June 20, 2014
Area(s) of Interest: Advocacy
CMA Capitol Insight is a biweekly column by veteran journalist Anthony York, reporting on the inner workings of the state Legislature.
More on the Budget
The fight over the California state budget used to be the main event in the political year. Although Democrats have long been dominant in the Legislature, the budget process required them to engage with Republicans, whose support was needed to garner the two-thirds majority to pass a state spending plan.
That’s all changed in the four years since voters passed Proposition 25 in 2010, allowing a budget to be passed with a simple majority. That change, coupled with Democratic domination in the Legislature and Democrat Jerry Brown in the governor’s office, has turned the budget into a largely pedestrian affair – at least as far as politics is concerned.
While it lacks the political fireworks of years past, the budget is still the cornerstone for state government – an outline of the state’s political and spending priorities.
Earlier this month, lawmakers passed a $154 billion budget that allocated more than $254 million to pay for preschool for toddlers from needy families and set aside $250 million to develop California’s embattled high-speed rail program – a favorite project of the governor’s.
Notably absent from the budget was any effort to restore payments for Medi-Cal providers. Provider rates were cut by 10 percent during the lean budget times after the Great Recession. Now, as the state enjoys its second consecutive budget surplus, Gov. Brown has been unwilling to restore those cuts, even as other programs see their funding restored and the state embarks on bold new spending initiatives.
The decision to keep the cuts in place increases pressure on the Medi-Cal system, which now more than ever is the linchpin to the state’s health care system. By the end of this budget year, an estimated 11 million Californians will be enrolled in Medi-Cal – roughly 30 percent of our state’s population.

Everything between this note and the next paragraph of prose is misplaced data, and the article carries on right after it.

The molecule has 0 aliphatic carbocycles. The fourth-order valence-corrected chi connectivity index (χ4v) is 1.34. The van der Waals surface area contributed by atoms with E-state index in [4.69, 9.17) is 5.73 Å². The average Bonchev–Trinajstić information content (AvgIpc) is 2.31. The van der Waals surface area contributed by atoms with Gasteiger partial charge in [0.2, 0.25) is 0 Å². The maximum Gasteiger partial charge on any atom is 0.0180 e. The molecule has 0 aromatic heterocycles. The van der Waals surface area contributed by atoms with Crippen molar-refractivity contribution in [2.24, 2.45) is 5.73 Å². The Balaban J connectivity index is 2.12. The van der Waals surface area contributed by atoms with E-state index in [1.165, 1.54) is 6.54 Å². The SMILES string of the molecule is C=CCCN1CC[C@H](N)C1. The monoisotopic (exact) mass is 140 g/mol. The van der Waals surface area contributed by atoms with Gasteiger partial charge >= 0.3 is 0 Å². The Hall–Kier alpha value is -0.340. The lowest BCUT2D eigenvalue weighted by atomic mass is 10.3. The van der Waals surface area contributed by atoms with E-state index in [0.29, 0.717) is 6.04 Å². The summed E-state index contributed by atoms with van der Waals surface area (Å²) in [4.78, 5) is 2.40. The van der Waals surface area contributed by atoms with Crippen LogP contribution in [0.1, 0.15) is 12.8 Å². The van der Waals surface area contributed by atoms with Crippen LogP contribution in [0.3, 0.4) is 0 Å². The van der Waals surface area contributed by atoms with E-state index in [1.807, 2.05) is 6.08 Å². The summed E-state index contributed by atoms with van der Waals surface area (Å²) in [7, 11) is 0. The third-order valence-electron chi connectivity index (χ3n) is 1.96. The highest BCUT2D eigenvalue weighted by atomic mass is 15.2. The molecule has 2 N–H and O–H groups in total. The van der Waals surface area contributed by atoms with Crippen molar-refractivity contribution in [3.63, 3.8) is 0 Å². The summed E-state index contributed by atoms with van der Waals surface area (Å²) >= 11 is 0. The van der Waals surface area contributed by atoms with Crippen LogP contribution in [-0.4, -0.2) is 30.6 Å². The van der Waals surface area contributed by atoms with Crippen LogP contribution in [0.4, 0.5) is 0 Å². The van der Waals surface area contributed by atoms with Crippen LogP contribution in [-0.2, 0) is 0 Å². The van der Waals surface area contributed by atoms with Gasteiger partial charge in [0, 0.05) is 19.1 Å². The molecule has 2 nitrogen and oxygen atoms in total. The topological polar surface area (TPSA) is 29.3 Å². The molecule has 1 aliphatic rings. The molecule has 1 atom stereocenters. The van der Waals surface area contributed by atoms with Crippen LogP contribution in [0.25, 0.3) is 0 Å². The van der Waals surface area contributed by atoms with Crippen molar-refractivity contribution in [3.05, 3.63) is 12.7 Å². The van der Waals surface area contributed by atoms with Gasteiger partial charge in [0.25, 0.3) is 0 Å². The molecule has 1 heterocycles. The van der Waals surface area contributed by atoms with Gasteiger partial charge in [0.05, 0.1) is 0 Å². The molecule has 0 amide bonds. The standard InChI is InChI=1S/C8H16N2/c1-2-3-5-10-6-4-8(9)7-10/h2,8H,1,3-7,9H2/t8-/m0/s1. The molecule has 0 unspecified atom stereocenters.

Even as more and more people become dependent on Medi-Cal, more and more doctors and other providers are opting out of seeing new Medi-Cal patients because of the lowest reimbursement rates in the nation. As Medi-Cal continues to grow, and the state continues to recover, the pressures to do something about provider rate reimbursements will only grow.
We can be sure the fight to restore rates will continue, despite not being included in the 2014-15 budget.
The budget was the last for Senate President Darrell Steinberg after six years in the pro-tem chair. Steinberg, who is being forced from office by term limits, will be replaced by Los Angeles Democrat Kevin de León in October. De León’s ascension to the top spot will mean both houses are controlled by Southern Californians. Toni Atkins from San Diego is the Assembly speaker.
Water Bond Issues
Regional issues do rear their head in the Capitol from time to time, and no issue divided lawmakers on geographical lines more than water.
With the budget now behind them, lawmakers will spend much of the rest of the legislative session (which ends on August 31) focused on trying to come to terms on a water bond for the November ballot.
There is already a bond proposal scheduled on the November ballot – an artifact from a 2009 deal hatched in the Legislature. That deal has been criticized as too big – $13 billion – and too loaded with pork projects to be politically viable.
While there is wide agreement among lawmakers that a bond proposal should be reworked, there is no agreement yet on what a new proposal should look like. And, Gov. Brown has been seemingly lukewarm to the entire idea of any new bond on the November ballot.
Brown has made fiscal austerity a central plank of his new political persona, and will be championing a budget rainy-day fund on the November ballot. He has demanded that lawmakers cut spending on key programs to bring the state’s books into balance. Asking for billions in new borrowing doesn’t fit the narrative Brown wants going into a reelection bid this fall.
On the flip side, the drought has brought the state’s water issues into sharper focus. An overwhelming majority of Californians see the drought and long-term reliability of the state’s water supply as an important issue. Politically, this may be the perfect time to ask voters to invest in the state’s water future.
It’s a political equation that Brown will have to answer in the coming weeks.